A longitudinal cross section and an end view of one embodiment of the present invention is shown in FIGS. 1A and 1B, wherein the length L and width W of the lamp chamber 52 is approximately 1 inch in length and 1.0 inches in total width. Of the width dimension, approximately 1/4 inch for each on opposing surfaces of the pump lamp chamber is provided for the glass side arms 56, 60 wherein the electrodes 58 and 62 communicate with the gas contained within the interiors of volume 62 of the pump lamp housing 52. According to the embodiment of FIGS. 1A and 1B, the laser material 70 is longitudinally contained within the aperture 64 of the pump lamp housing 52 as defined by interior wall 66.

The pump lamp chamber of FIG. 1A may be elongated preferally to a maximum of 4 inches, and lamp discharge characteristics maintained provided the internally measured chamber inside and outside diameters range from values which ar greater than or equal to 3 mm and 14 mm respectively, to inside and outside diameters greater than or equal to 8.3 mm and 19.1 mm respectively, when Xenon gas is used, maintaining an i.d.-o.d. difference of at least 5.4 mm. Similarly, the preferred minimum diameter of the lasing material is 0.25 inches.

Alternate embodiments include the introduction of cerium doped quartz, diffused surface or other material between the interior wall 66 and the lasing material 70 which exhibits specific light filtering, collecting or diffusing characteristics. The interior wall, filter material and/or lasing material may be integrally combined and may further include regions therebetween to allow coolant fluid to pass, as described below.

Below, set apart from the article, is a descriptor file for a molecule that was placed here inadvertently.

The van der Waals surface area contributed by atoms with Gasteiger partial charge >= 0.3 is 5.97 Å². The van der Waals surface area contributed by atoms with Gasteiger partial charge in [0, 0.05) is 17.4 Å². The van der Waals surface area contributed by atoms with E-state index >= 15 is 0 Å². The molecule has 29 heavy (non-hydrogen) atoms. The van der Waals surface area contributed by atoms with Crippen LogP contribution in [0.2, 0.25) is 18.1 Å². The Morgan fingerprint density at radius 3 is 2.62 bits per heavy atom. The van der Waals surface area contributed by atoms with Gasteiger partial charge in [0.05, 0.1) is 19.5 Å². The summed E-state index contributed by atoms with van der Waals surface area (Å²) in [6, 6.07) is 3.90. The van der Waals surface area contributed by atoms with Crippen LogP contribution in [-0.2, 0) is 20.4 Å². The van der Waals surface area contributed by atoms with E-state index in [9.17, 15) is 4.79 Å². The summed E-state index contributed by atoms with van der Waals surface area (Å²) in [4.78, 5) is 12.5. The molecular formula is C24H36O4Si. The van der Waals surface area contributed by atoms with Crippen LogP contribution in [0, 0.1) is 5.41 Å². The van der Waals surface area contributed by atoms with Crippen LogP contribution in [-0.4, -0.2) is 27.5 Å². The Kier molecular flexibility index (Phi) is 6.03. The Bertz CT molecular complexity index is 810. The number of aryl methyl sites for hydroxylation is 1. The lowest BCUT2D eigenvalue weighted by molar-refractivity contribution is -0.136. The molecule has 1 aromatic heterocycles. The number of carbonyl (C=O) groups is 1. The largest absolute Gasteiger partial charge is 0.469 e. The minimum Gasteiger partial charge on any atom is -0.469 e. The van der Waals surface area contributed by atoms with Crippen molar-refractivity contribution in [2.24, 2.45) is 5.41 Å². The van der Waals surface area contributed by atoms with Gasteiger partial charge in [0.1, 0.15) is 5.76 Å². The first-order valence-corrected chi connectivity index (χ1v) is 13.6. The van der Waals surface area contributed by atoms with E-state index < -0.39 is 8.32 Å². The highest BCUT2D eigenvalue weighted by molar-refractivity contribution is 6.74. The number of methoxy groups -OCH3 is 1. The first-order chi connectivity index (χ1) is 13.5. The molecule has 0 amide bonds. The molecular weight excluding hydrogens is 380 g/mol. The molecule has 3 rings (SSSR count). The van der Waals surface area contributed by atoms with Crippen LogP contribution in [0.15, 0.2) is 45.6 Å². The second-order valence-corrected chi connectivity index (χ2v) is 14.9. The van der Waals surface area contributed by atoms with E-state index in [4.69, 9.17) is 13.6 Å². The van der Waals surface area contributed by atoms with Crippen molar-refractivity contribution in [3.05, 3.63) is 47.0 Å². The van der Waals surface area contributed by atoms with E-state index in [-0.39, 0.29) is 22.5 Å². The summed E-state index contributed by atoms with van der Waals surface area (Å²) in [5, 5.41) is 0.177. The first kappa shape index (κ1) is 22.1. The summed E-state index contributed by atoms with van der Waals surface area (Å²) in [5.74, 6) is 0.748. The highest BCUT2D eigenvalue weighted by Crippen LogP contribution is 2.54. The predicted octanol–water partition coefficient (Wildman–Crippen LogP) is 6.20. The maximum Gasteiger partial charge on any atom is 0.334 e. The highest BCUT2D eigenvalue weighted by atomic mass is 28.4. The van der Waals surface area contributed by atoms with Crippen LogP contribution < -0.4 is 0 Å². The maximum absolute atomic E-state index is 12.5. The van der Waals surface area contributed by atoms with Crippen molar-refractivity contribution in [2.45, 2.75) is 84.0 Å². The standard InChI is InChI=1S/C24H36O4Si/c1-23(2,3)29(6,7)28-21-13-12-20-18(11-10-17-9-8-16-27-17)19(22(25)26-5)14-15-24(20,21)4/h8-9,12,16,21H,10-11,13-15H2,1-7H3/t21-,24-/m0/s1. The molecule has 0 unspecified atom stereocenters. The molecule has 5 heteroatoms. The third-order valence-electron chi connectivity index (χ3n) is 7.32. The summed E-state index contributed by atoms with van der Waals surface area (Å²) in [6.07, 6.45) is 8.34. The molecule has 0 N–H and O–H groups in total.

Further alternative embodiments of the structure of FIGS. 1A and 1B include the alternative disposition of the side arms 56 and 60, such as extending radially outward from the housing 52 without bend thereof.

A longitudinal cross section and end view of alternative embodiment of the present invention is shown in FIGS. 2A and 2B. The pump lamp chamber 82 extends longitudinally over the lasing material 92 and includes an interior wall 84 and exterior wall 86 and a longitudinally disposed optically transparent baffle 88 which substantially bifurcates the interior of the housing 82 into an inner 94 and outer 96 concentrically disposed region which communicates at one end of the interior portion of the housing 82, forming a convoluted conduction path of approximately twice the length L of the housing 82. Thus the pump lamp electrical impedance is doubled for a given (short) pump lamp length, resulting in an increased pump lamp life. One end of the convoluted conduction path is connected to an electrode 102 and the other end of the convoluted path is connected to a second electrode 104 which extends through a glass nipple 106 and 108 respectively into the regions 94 and 96, respectively of the convoluted path.